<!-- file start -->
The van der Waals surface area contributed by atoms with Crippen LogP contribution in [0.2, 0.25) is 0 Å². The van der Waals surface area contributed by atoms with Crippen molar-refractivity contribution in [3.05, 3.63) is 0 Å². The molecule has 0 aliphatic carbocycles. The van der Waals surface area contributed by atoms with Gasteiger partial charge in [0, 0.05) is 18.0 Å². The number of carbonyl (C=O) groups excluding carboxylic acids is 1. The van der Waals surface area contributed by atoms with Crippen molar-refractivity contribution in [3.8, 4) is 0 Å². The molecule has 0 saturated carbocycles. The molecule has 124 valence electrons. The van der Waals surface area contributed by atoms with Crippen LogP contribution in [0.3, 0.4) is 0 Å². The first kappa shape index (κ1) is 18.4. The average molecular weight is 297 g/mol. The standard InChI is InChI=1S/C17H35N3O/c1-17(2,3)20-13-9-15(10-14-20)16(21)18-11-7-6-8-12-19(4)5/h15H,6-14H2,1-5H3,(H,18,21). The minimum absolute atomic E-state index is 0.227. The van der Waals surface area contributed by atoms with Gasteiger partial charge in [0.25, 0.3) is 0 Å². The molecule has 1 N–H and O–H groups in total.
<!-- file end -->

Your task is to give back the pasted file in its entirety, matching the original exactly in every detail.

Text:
The van der Waals surface area contributed by atoms with Crippen LogP contribution in [0.2, 0.25) is 0 Å². The van der Waals surface area contributed by atoms with Crippen molar-refractivity contribution in [3.05, 3.63) is 0 Å². The molecule has 0 aliphatic carbocycles. The van der Waals surface area contributed by atoms with Gasteiger partial charge in [0, 0.05) is 18.0 Å². The number of carbonyl (C=O) groups excluding carboxylic acids is 1. The van der Waals surface area contributed by atoms with Crippen molar-refractivity contribution in [3.8, 4) is 0 Å². The molecule has 0 saturated carbocycles. The molecule has 124 valence electrons. The van der Waals surface area contributed by atoms with Crippen LogP contribution in [0.3, 0.4) is 0 Å². The first kappa shape index (κ1) is 18.4. The average molecular weight is 297 g/mol. The standard InChI is InChI=1S/C17H35N3O/c1-17(2,3)20-13-9-15(10-14-20)16(21)18-11-7-6-8-12-19(4)5/h15H,6-14H2,1-5H3,(H,18,21). The minimum absolute atomic E-state index is 0.227. The van der Waals surface area contributed by atoms with Gasteiger partial charge in [0.25, 0.3) is 0 Å². The molecule has 1 N–H and O–H groups in total.